• Nibs on the binding (yay! I’m missing those nibs on some 2014 and 2015 models. YES, I know why they’re not on recent models: I just happen to love the nibs. It’s a Gibson, after all!)
  • The nut material doesn’t ping as much as Corian. Nice. It’s smoother and feels a little stronger.
  • Seymour JB and Jazz pickups (YES! Passive that can bite or scream rock and smooth jazz and new age! Wheeeee! We’re NOT all metal players! Note: I LIKE metal, I just don’t play it.)
  • Nice carved top that feels like a Standard, Traditional or Classic. Nice! Close your eyes and you think you’ve got a Traditional in your hands.
  • A neck that feels as familiar as most any of my Gibby and Epi Les Pauls, nicer than my Les Baritone (still love my Bari, though)
  • A neck that someone carved with ME in mind: a little flat and slender at the nut and rounder at the heel. Feels great, unobtrusive, melts into my hands every time I play it… It’s a very different neck like a less-rounded Firebird or something: but know that it feels great in hand!
  • 15DB *CLEAN* Boost (does louder clean on clean circuit and goes to downright snotty when overdriven!), plus individual splits based in a Gibby PCB Quick Connect board… NICE. I can solder on a Gibson Quick-connect and hook in some DiMarzios or other Seymours for smoother or harsher sounds if I want to: all without changing or damaging the guitar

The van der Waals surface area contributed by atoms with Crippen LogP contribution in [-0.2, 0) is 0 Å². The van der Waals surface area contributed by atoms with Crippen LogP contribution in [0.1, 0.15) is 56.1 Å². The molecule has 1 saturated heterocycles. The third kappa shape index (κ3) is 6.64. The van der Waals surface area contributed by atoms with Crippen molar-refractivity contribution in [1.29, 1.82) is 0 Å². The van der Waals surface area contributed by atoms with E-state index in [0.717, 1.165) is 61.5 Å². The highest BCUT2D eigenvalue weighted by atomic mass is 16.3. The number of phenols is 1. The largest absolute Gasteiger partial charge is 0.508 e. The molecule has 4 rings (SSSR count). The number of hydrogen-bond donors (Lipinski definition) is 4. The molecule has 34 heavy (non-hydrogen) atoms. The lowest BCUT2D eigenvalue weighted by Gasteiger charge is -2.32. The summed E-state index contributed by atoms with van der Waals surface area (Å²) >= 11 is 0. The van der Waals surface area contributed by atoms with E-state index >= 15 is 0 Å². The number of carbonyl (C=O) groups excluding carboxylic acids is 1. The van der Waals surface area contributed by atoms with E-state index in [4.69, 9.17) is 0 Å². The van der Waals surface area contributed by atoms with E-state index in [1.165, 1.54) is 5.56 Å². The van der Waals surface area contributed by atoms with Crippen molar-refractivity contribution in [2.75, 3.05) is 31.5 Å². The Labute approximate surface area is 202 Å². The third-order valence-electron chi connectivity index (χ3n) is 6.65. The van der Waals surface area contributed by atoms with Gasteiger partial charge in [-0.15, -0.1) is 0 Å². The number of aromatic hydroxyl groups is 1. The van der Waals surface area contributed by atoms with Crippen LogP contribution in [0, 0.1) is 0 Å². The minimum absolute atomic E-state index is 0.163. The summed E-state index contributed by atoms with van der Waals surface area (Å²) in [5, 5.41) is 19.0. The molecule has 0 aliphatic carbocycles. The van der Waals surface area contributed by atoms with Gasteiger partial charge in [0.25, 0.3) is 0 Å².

• That wonderful quirky and awesome mis-matched “cream” color between binding, pick guard, and rings (Trust me, all of my Les Pauls have this endearing trait… I happen to find it to be like “home.”)
  • A FANTASTIC piece of rosewood on the ‘board and excellently-balanced and leveled frets. No buzz anywhere, not even when I down-tuned to ADADGAD.
  • When I set the intonation, I only had to tweak three strings, and they were < 4 cents off. NICE! I don’t mind setting intonation. I just felt pretty good when it only took a tweak or three.
  • I love the Grover keystone tuners (would liked to have the locking ones, but I can’t always have everything!)